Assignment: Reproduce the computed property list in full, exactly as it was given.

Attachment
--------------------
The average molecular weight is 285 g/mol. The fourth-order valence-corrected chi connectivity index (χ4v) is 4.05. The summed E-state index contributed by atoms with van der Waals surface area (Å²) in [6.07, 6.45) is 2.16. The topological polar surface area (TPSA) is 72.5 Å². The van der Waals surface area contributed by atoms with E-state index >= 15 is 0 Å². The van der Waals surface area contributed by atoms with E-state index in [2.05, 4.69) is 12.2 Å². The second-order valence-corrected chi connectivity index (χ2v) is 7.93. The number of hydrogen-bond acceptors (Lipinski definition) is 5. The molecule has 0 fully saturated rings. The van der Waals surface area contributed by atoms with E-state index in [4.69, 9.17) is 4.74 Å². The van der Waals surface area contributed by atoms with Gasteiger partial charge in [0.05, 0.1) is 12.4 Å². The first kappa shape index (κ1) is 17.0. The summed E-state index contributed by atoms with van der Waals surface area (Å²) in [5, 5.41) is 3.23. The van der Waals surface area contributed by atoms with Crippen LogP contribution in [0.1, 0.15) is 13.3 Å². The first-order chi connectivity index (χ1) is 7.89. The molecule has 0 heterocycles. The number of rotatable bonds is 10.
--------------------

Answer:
The average molecular weight is 285 g/mol. The fourth-order valence-corrected chi connectivity index (χ4v) is 4.05. The summed E-state index contributed by atoms with van der Waals surface area (Å²) in [6.07, 6.45) is 2.16. The topological polar surface area (TPSA) is 72.5 Å². The van der Waals surface area contributed by atoms with E-state index >= 15 is 0 Å². The van der Waals surface area contributed by atoms with E-state index in [2.05, 4.69) is 12.2 Å². The second-order valence-corrected chi connectivity index (χ2v) is 7.93. The number of hydrogen-bond acceptors (Lipinski definition) is 5. The molecule has 0 fully saturated rings. The van der Waals surface area contributed by atoms with E-state index in [4.69, 9.17) is 4.74 Å². The van der Waals surface area contributed by atoms with Gasteiger partial charge in [0.05, 0.1) is 12.4 Å². The first kappa shape index (κ1) is 17.0. The summed E-state index contributed by atoms with van der Waals surface area (Å²) in [5, 5.41) is 3.23. The van der Waals surface area contributed by atoms with Crippen LogP contribution in [0.1, 0.15) is 13.3 Å². The first-order chi connectivity index (χ1) is 7.89. The molecule has 0 heterocycles. The number of rotatable bonds is 10.